350 km/h! The world's fastest camera drone follows Max Verstappen in his Formula 1 car
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350 km/h! The world's fastest camera drone follows Max Verstappen in his Formula 1 car

Manuel Wenk
29.2.2024
Translation: machine translated

Formula 1 action on the Silverstone race track. Drone pilot Ralph Hogenbirk uses a specially developed drone to follow a racing car driven by Max Verstappen. This gives viewers a feel for the speeds on a Formula 1 circuit.

A consumer drone, as most people know it, stays in the air for up to 45 minutes and flies at around 80 kilometres per hour. Anyone who builds their own FPV (First Person View) drone can fly through the air at speeds of up to 180 kilometres per hour.

What the team led by Dutch drone pilot Ralph Hogenbirk has now achieved has never been done before. The drone, which looks more like a rocket, has a flight time of around three minutes, sprints from 0 to 300 in four seconds and even reaches a speed of up to 350 kilometres per hour. For comparison: Formula 1 cars take around twice as long to reach the top speed of 300 kilometres per hour, as can be seen here in the video:

The team around "Shaggy FPV", as Hogenbirk is also known, spent a year developing and testing the drone. First in the simulator, then on the real race track with substitute driver Liam Lawson and 13-time Grand Prix winner David Coulthard.

The controls require fast thumbs

The pilot controls the drone manually. He puts on video goggles that show him a live image from the drone camera and manoeuvres the aircraft with his thumbs using a controller. A few years ago, I experienced for myself just how difficult this is.

  • Background information

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Many pilots today rely on a digital system, such as those manufactured by DJI. These systems send the video signal from the drone to the goggles. However, digital solutions have a slight delay of around 30 milliseconds. Too much for an aircraft that follows a racing car at 350 km/h. The latency of an analogue system is much lower. Disadvantage: The picture quality resembles an anthill (as with tube televisions in the past) and makes it even more difficult for the pilot. As can be seen in the video, Hogenbirk still relies on an analogue system.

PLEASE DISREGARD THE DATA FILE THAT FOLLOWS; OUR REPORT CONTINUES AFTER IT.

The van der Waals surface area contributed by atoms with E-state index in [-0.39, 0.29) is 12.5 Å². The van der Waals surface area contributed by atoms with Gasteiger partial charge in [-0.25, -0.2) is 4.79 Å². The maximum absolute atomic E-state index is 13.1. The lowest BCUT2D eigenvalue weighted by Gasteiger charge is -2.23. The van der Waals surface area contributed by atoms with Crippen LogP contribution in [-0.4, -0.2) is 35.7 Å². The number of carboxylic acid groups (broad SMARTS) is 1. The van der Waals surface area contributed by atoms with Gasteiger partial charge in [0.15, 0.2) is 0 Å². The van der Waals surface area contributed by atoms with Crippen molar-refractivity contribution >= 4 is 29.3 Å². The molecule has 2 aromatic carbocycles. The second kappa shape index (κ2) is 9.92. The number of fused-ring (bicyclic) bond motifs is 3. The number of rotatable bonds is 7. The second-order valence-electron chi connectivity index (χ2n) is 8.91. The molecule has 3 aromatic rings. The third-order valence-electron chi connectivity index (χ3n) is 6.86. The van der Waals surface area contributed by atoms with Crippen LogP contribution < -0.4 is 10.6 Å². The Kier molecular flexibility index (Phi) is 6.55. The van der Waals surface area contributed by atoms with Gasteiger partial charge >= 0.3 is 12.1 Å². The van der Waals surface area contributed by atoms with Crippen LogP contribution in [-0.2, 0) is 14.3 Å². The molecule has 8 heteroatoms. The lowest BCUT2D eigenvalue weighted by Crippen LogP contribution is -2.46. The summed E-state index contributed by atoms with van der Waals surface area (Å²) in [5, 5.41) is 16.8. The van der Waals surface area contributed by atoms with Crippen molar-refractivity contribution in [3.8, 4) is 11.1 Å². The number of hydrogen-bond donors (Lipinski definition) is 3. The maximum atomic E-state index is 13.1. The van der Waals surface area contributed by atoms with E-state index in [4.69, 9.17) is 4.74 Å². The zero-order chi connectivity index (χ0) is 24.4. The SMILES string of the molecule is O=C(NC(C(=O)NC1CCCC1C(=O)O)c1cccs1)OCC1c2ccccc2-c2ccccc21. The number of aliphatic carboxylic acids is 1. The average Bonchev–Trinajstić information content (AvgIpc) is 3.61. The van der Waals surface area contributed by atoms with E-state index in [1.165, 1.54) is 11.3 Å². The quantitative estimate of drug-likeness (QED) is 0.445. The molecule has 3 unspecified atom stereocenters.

Hogenbirk shortly before the flight
Hogenbirk shortly before the flight
Source: Red Bull

We've never seen Formula 1 like this before

After hours of training, the big day for drivers and racing drivers arrived on 13 February. This time, three-time world champion Max Verstappen is in the Cockpit. The rain has soaked the track. The driver only has one attempt to film the RB20 racing car that has just been unveiled.

Racing driver Verstappen says about the project: "I never thought I would ever see a drone that is so fast just to take footage. I was really surprised at how fast it was and how close it got to me in the corners. It gives Formula 1 a whole new perspective."

The video gives the audience a sense of what it must feel like to be behind the wheel of a racing car. The landscape rushes by on long straights. Hogenbirk on the unique project: "No camera drone in the world is as fast as ours. This is a unique prototype. I've never done anything this crazy before."

The new RB20 on the Silverstone Circuit
The new RB20 on the Silverstone Circuit
Source: Red Bull

On television soon?

The project was supported by RedBull and Hagenbrik has already made a name for himself with a drone bike video in Chile. For Red Bull, the project is another very successful marketing coup alongside jumps from space and other crazy things. The video was clicked on several million times after just a few hours.

However, nobody has ever flown a drone at 350 kilometres an hour. We are already familiar with spectacular images with FPV drones from downhill races. Spectators are up close and personal when Marco Odermatt and co. plummet down the Lauberhorn. It will probably be a while before drones are used in Formula 1. What exactly happens on the race track is less predictable than in ski races. A mistake by the drone pilot would have far-reaching consequences here.

Would you be happy to see such spectacular images on TV soon?

Header image: Red Bull

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As a Multimedia Producer, preparing multimedia content and knowing about cutting-edge technology is my business. My main focus at digitec is producing videos. I can’t wait to try out new products such as cameras, drones or smartphones as soon as they’re launched. This is where being at the source comes in rather handy. When I’m not working, I’m probably skiing, biking or hiking – the mountains are my place to be. 


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